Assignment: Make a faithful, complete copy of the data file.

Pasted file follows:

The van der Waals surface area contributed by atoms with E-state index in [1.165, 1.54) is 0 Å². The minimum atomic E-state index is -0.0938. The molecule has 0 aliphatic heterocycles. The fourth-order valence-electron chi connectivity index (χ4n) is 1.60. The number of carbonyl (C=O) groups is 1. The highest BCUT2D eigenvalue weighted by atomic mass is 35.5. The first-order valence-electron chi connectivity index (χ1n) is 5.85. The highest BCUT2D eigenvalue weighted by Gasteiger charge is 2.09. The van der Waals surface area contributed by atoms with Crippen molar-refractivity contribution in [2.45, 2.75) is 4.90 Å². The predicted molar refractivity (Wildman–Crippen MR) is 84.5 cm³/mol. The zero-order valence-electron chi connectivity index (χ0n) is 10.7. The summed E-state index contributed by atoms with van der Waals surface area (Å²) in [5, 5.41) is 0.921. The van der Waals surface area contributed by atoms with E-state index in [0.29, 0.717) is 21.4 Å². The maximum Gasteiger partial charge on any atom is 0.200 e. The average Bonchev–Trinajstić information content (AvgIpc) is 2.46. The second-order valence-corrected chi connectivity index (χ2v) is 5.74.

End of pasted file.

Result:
The van der Waals surface area contributed by atoms with E-state index in [1.165, 1.54) is 0 Å². The minimum atomic E-state index is -0.0938. The molecule has 0 aliphatic heterocycles. The fourth-order valence-electron chi connectivity index (χ4n) is 1.60. The number of carbonyl (C=O) groups is 1. The highest BCUT2D eigenvalue weighted by atomic mass is 35.5. The first-order valence-electron chi connectivity index (χ1n) is 5.85. The highest BCUT2D eigenvalue weighted by Gasteiger charge is 2.09. The van der Waals surface area contributed by atoms with Crippen molar-refractivity contribution in [2.45, 2.75) is 4.90 Å². The predicted molar refractivity (Wildman–Crippen MR) is 84.5 cm³/mol. The zero-order valence-electron chi connectivity index (χ0n) is 10.7. The summed E-state index contributed by atoms with van der Waals surface area (Å²) in [5, 5.41) is 0.921. The van der Waals surface area contributed by atoms with E-state index in [0.29, 0.717) is 21.4 Å². The maximum Gasteiger partial charge on any atom is 0.200 e. The average Bonchev–Trinajstić information content (AvgIpc) is 2.46. The second-order valence-corrected chi connectivity index (χ2v) is 5.74.